Boba milk tea, also known as pearl milk tea or bubble milk tea, is a cold, sugary drink that usually contains little black balls of starch called tapioca. I admit: It is the drink I go to every time the weather is hot. Originally from Asia, it has become one of the most popular beverages among college-age students in the U.S. Teens and kids seem to love it as well. And why not? These little balls of starch, extracted from cassava plants, have a chewy texture and they taste sweet, but not overwhelming so.
Last fall, a report from Germany quenched many people’s thirst for this drink—after it suggested that tapioca pearls may cause cancer. Very quickly, media around the world picked this up and reported its conclusions as a factual discovery.
Let’s take a careful look at this study and the reporting on it. Researchers from the University Hospital Aachen tested tapioca balls from an unnamed Taiwanese chain, and found the chemicals styrene and acetophenone as well as non-specified substances attached to the element bromine. The lead researcher of the study and many media sources identified these substances as belonging to a class of compounds called PCBs (polychlorinated biphenyls). And that set the ball rolling because the U.S. Environmental Protection Agency has concluded long ago that exposure to PCBs can cause cancer in animals. Some studies on workers exposed to PCBs found that PCBs are associated with liver cancer and malignant melanoma. But, keep in mind that association does not mean cause.
The Taiwanese government soon became involved in this imbroglio—a lot of money was at stake. The Consumer Protection Committee in Taiwan did a round of testing, collecting 22 samples of tapioca pearls from seven manufacturers, and concluded that none contained styrene. The agency did find brominated biphenyls and acetophenone, but the quantity was too small to create any health concerns. Unfortunately, the sample size was very small and the details of their analysis have not been made available.
The U.S. Food and Drug Administration (FDA) also weighed in. According to Noah Bartolucci, an FDA spokesperson, acetophenone and styrene are not PCBs because they are neither chlorinated nor biphenyls. “Both acetophenone and styrene are aromatic compounds (PCBs are also aromatic), but being an aromatic compound is not, in and of itself, a reason for toxicological concern,” he said. In other words, both the investigators and the media incorrectly identified these substances as being part of a potentially dangerous class of compounds.
Not only are acetophenone and styrene not classified as PCBs, but they are legally permitted to be added to food as synthetic flavoring substances, and are regulated as such by the FDA. As Bartolucci explained, “The FDA conducted a safety assessment for each of these substances before they could be used in food intended for the U.S. market.”
As for the substances in the tapioca that contained bromine, the German report did not name them or specify their quantity. In fact, the researchers failed to note how much of any of the substances they found in the tapioca pearls, which is important because, as the phrase goes, it is the dose that makes the poison.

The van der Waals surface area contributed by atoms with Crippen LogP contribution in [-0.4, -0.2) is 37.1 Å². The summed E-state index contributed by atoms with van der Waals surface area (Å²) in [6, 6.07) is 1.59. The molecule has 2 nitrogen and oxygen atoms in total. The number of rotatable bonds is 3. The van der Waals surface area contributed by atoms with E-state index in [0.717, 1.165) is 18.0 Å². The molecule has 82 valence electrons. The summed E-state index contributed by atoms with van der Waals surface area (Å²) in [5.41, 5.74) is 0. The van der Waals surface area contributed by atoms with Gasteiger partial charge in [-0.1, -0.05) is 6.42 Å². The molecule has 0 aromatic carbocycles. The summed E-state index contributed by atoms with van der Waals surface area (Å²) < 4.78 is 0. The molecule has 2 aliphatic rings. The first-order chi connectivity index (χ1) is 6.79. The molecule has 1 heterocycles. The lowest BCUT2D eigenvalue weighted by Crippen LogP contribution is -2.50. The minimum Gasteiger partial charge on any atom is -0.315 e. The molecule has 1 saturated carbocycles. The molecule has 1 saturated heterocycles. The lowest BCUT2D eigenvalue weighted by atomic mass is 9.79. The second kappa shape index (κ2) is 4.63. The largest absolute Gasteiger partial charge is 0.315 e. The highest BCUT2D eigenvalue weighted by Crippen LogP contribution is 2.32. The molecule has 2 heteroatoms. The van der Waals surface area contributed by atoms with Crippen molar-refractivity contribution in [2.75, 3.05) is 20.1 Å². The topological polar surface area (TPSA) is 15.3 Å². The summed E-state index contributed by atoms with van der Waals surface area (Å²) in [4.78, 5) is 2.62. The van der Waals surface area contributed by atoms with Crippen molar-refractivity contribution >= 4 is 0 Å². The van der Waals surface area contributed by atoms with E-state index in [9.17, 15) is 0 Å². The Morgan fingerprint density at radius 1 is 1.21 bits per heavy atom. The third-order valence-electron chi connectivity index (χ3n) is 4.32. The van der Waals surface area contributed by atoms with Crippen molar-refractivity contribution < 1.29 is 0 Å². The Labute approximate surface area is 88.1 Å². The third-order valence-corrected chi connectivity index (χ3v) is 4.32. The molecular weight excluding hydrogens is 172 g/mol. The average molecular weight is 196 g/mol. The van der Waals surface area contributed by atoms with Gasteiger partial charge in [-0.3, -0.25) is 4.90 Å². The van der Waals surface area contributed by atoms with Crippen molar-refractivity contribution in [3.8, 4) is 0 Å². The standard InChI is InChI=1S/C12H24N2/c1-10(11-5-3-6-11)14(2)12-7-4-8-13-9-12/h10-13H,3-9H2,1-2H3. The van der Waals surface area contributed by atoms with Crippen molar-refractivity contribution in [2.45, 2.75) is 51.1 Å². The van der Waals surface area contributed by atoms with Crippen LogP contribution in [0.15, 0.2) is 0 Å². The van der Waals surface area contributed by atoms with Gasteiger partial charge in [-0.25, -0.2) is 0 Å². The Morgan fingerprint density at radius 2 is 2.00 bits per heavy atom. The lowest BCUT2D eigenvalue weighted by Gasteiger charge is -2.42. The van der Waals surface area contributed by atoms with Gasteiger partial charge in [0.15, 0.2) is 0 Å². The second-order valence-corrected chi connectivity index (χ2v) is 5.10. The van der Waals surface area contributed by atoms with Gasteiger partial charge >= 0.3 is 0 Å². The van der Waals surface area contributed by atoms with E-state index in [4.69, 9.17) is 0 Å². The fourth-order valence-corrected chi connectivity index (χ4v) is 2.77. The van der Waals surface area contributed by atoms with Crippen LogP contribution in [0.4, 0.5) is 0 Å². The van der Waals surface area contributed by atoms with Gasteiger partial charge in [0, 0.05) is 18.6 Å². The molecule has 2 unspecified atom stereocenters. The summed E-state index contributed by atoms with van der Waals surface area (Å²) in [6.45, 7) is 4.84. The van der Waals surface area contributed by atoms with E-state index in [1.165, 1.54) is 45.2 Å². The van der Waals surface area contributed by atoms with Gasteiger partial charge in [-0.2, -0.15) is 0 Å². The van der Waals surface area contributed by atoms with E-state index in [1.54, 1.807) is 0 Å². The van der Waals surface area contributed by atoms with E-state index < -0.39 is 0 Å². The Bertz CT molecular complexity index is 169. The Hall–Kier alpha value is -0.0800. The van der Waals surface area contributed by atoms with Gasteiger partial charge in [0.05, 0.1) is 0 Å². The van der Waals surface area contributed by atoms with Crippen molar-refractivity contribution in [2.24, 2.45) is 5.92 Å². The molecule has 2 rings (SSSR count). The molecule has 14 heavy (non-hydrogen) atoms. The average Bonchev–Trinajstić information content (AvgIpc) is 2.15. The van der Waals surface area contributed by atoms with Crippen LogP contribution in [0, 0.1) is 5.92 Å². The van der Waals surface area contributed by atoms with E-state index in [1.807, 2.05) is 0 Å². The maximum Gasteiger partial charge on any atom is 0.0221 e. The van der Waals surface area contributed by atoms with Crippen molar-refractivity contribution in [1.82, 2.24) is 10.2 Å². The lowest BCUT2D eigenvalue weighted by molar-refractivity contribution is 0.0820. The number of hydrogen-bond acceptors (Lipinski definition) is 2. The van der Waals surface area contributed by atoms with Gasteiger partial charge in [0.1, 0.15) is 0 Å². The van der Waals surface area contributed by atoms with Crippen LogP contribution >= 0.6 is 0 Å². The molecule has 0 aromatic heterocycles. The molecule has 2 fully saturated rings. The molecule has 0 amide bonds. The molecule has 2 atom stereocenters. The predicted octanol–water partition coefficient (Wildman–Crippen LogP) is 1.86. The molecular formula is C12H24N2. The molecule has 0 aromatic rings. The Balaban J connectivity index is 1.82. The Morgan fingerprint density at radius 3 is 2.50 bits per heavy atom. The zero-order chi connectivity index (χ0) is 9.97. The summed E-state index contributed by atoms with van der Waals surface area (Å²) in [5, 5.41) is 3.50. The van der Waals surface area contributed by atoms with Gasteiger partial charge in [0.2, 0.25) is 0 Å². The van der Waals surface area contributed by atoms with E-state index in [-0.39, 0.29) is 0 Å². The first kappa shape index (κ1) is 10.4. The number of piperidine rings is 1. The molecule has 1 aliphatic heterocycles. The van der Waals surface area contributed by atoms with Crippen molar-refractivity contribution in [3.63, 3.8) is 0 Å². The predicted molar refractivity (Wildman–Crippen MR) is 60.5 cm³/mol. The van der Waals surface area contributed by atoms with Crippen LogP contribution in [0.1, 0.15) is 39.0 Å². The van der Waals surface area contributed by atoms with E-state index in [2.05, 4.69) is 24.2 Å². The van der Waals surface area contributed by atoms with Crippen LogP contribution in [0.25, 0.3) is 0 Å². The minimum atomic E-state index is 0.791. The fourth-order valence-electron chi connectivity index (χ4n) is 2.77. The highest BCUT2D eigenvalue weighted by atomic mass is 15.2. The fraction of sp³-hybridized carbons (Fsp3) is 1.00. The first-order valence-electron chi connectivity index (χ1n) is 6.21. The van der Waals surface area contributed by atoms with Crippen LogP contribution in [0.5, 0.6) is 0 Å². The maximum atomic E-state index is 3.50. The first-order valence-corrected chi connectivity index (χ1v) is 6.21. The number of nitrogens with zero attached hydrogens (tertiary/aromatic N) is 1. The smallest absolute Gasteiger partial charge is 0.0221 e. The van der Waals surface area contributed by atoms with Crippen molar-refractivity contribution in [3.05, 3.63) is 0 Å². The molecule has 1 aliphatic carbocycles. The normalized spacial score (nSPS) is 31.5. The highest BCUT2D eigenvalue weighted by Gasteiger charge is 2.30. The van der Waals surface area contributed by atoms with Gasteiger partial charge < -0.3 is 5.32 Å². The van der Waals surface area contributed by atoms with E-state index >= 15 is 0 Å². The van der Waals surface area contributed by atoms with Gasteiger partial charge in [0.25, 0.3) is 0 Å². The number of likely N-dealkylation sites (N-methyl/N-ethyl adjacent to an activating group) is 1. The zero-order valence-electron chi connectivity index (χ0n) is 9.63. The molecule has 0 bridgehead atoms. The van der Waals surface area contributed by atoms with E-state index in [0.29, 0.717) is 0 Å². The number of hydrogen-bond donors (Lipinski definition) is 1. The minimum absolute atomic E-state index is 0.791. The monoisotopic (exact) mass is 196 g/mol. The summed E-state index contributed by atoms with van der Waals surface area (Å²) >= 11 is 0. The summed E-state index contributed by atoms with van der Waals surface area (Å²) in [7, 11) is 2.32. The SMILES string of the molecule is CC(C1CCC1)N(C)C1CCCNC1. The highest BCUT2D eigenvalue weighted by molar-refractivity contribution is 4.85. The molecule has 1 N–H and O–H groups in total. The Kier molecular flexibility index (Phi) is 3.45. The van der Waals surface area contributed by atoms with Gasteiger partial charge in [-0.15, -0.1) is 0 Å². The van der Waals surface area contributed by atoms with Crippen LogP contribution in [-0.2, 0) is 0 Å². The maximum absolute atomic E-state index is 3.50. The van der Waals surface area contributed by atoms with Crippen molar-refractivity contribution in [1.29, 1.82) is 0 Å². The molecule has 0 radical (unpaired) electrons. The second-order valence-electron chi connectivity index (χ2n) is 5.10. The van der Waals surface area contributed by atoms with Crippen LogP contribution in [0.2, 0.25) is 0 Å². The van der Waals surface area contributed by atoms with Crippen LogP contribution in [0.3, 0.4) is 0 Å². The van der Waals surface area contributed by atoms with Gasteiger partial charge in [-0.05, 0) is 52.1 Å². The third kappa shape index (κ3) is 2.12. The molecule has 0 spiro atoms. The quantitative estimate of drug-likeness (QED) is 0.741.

In addition, the German report was not published in a peer-reviewed journal, so the study itself was not evaluated by other scientific experts to ensure its accuracy. If a study is not published in a peer-reviewed medical or scientific journal, it's best to treat the findings with a grain of salt.
One reason why the media may have hyped this story on tapioca pearls is because Taiwan has been no stranger to controversies about contamination in food products. In 2011, a scandal broke outin Taiwan when traces of DEHP were found in drinks and other food products. DEHP, whose full chemical name is bis(2-ethylhexyl) phthalate, is one of a common class of plasticizers (used to enhance characteristics like flexibility and stretchability in plastics) that was classified as carcinogen in 1988 by the California Occupational Health and Human Services and is also suspected of being an endocrine-disrupting chemical. In this case, the Taiwanese government launched a major investigation in June 2011 and removed all products that may have contained DEHP.
The FDA also increased its surveillance of food products from Taiwan. As of July 2013, no further problems have been reported about food products imported from Taiwan.
This story is a classic example of how incomplete and incorrect information can go viral, causing unnecessary fear. I would certainly like to know the types and amounts of bromated compounds the German researchers found, along with many more details about their study. I would also like to know exactly what the Taiwanese government studied and the quantitative results.
Having said that, if, in the back of your mind, you’ve been worried about boba milk tea but haven’t stopped drinking it, you can stop worrying. Or, if you are avoiding boba milk tea or tapioca pearls because of concerns about cancer, you can resume buying the drink. This “study” simply does not warrant the kind of fear it has generated.
There are, however, other health factors to keep in mind. Tapioca pearls contain mostly carbohydrates from starch and have little nutritional value. A cup of pearls contains 540 calories, so adding ¼ cup of them to milk tea translates into an additional 135 calories. As with sugary drinks, consuming boba tea too often might undermine an otherwise healthy diet. A good balance is the key. As for me, I still buy (and enjoy) the drink—but only in moderation.